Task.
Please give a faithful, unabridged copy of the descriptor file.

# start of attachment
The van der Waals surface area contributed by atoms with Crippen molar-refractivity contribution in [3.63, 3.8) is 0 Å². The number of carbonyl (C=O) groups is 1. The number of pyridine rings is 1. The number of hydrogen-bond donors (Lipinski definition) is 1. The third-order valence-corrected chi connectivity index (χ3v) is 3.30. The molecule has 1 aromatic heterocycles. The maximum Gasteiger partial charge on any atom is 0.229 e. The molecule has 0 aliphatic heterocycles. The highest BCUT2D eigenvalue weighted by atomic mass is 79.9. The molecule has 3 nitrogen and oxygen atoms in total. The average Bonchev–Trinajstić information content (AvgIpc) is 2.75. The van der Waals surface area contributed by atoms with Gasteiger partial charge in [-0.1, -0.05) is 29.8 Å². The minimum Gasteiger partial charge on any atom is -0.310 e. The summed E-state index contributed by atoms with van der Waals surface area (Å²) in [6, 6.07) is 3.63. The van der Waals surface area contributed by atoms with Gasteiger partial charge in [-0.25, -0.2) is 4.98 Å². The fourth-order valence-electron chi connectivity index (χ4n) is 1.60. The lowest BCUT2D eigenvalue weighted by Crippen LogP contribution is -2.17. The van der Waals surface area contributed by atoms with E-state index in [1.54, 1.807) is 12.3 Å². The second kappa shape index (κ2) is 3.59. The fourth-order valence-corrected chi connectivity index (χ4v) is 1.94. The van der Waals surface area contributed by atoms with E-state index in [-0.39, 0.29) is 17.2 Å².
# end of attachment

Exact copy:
The van der Waals surface area contributed by atoms with Crippen molar-refractivity contribution in [3.63, 3.8) is 0 Å². The number of carbonyl (C=O) groups is 1. The number of pyridine rings is 1. The number of hydrogen-bond donors (Lipinski definition) is 1. The third-order valence-corrected chi connectivity index (χ3v) is 3.30. The molecule has 1 aromatic heterocycles. The maximum Gasteiger partial charge on any atom is 0.229 e. The molecule has 0 aliphatic heterocycles. The highest BCUT2D eigenvalue weighted by atomic mass is 79.9. The molecule has 3 nitrogen and oxygen atoms in total. The average Bonchev–Trinajstić information content (AvgIpc) is 2.75. The van der Waals surface area contributed by atoms with Gasteiger partial charge in [-0.1, -0.05) is 29.8 Å². The minimum Gasteiger partial charge on any atom is -0.310 e. The summed E-state index contributed by atoms with van der Waals surface area (Å²) in [6, 6.07) is 3.63. The van der Waals surface area contributed by atoms with Gasteiger partial charge in [-0.25, -0.2) is 4.98 Å². The fourth-order valence-electron chi connectivity index (χ4n) is 1.60. The lowest BCUT2D eigenvalue weighted by Crippen LogP contribution is -2.17. The van der Waals surface area contributed by atoms with E-state index in [1.54, 1.807) is 12.3 Å². The second kappa shape index (κ2) is 3.59. The fourth-order valence-corrected chi connectivity index (χ4v) is 1.94. The van der Waals surface area contributed by atoms with E-state index in [-0.39, 0.29) is 17.2 Å².